In the spring of 2001 the hilly uplands immediately northwest of the modern city of Durres were for the first time investigated using the techniques of intensive surface survey. In total, an area of six square kilometers was explored and twenty-nine sites were defined, most of them new. Remains of Greek antiquity were plentiful and include unpublished inscriptions and graves. One site may be the location of a previously unknown Archaic temple. Included in this article are descriptions of the areas investigated, a list of sites, and a catalogue of the most diagnostic artifacts recovered. Patterns of settlement and land use are discussed and compared to those recorded by other surveys in Albania.
Lloyd C. Engelbrecht (born 1927) is Professor Emeritus of Art History at the University of Cincinnati. His article, “Wood, Plywood and Veneer, Cranbrook, the New Bauhaus and the W. P. A.: the Origins of the Eames Chair of 1946,” had its origins in a paper presented at a symposium, “Bauhaus, New Bauhaus, W. P. A.: Chairs for Mid-Century,” October 17, 1981, at the Mid-America Conference of the College Art Association, meeting in Milwaukee. The article was expanded and eventually completed in 1987, but it was never published. The author asked that his late wife, June-Marie F. Engelbrecht (1930-2009), be given credit for her immense amount of help with the research and writing of the article.
Lloyd C. Engelbrecht (born 1927) is Professor Emeritus of Art History at the University of Cincinnati. This study guide was used to illustrate some of his classroom presentations and also on-site visits with his students to Prairie School buildings. This version of the study guide dates from May 10, 1994.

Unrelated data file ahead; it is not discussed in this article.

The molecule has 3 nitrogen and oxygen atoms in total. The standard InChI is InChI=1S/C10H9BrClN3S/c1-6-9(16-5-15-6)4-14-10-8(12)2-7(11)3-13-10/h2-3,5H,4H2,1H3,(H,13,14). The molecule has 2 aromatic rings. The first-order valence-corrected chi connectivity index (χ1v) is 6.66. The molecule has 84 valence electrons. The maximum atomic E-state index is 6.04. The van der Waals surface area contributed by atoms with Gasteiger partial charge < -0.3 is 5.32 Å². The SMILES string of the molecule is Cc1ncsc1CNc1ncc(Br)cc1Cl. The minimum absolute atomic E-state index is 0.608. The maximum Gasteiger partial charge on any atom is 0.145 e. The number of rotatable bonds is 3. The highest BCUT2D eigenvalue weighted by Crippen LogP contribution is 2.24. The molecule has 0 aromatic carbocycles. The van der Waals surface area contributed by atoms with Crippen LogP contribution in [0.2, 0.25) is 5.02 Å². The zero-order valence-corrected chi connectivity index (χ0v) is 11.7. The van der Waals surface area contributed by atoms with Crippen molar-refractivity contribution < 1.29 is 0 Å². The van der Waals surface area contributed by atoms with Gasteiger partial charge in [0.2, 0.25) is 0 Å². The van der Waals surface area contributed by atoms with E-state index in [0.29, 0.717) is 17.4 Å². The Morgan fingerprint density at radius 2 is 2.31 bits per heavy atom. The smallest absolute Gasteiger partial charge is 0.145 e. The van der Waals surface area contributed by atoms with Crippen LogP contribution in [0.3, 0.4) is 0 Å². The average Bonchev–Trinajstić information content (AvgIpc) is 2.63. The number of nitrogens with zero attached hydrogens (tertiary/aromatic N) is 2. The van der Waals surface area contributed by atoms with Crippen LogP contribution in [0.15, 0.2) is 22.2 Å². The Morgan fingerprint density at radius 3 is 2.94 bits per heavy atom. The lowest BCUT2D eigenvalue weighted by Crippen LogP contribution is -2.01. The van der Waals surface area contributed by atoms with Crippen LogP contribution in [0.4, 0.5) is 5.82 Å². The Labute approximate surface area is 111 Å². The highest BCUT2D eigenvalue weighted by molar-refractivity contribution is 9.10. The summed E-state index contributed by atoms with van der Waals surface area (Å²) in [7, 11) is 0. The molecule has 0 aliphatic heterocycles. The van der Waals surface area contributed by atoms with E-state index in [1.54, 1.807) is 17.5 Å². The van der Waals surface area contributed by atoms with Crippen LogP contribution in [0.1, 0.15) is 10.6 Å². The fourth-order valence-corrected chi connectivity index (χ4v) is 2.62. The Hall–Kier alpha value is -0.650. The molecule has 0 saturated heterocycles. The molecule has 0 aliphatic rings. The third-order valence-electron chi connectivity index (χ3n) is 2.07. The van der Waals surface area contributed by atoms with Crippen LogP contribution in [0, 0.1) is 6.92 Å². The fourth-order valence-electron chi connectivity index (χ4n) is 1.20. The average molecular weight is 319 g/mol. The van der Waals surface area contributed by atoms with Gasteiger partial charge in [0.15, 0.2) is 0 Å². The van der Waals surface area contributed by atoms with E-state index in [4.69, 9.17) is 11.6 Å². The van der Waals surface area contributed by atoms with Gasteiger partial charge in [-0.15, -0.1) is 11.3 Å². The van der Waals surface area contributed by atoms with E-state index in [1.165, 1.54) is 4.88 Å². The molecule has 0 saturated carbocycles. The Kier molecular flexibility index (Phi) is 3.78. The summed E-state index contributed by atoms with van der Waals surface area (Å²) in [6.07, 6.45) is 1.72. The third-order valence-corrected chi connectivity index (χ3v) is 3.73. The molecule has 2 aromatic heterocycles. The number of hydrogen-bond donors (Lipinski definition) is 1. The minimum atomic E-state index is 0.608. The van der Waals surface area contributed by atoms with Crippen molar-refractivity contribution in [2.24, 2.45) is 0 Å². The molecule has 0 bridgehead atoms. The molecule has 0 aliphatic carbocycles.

The purpose of this study was to define and examine the IASB’s
governance network. The IASB’s governance network was bound to include 14
organisational members and 407 individual actors. I used social network
methodology to examine the professional and geographic perspectives
represented as well as the extent to which the governance network was
structurally embedded. It was found that the network forms a definable
hierarchy that exhibits qualities of structural embeddedness. Banking interests
were more embedded within the governance network than any other
professional, academic, or social group. Also, a strong Western influence was
detected. The societal benefit of this effort was to engage society in general and
accounting researchers in particular in hopes of encouraging discourse about
regulatory processes with both macro and micro consequences.
IASDR 2017 Guest Speaker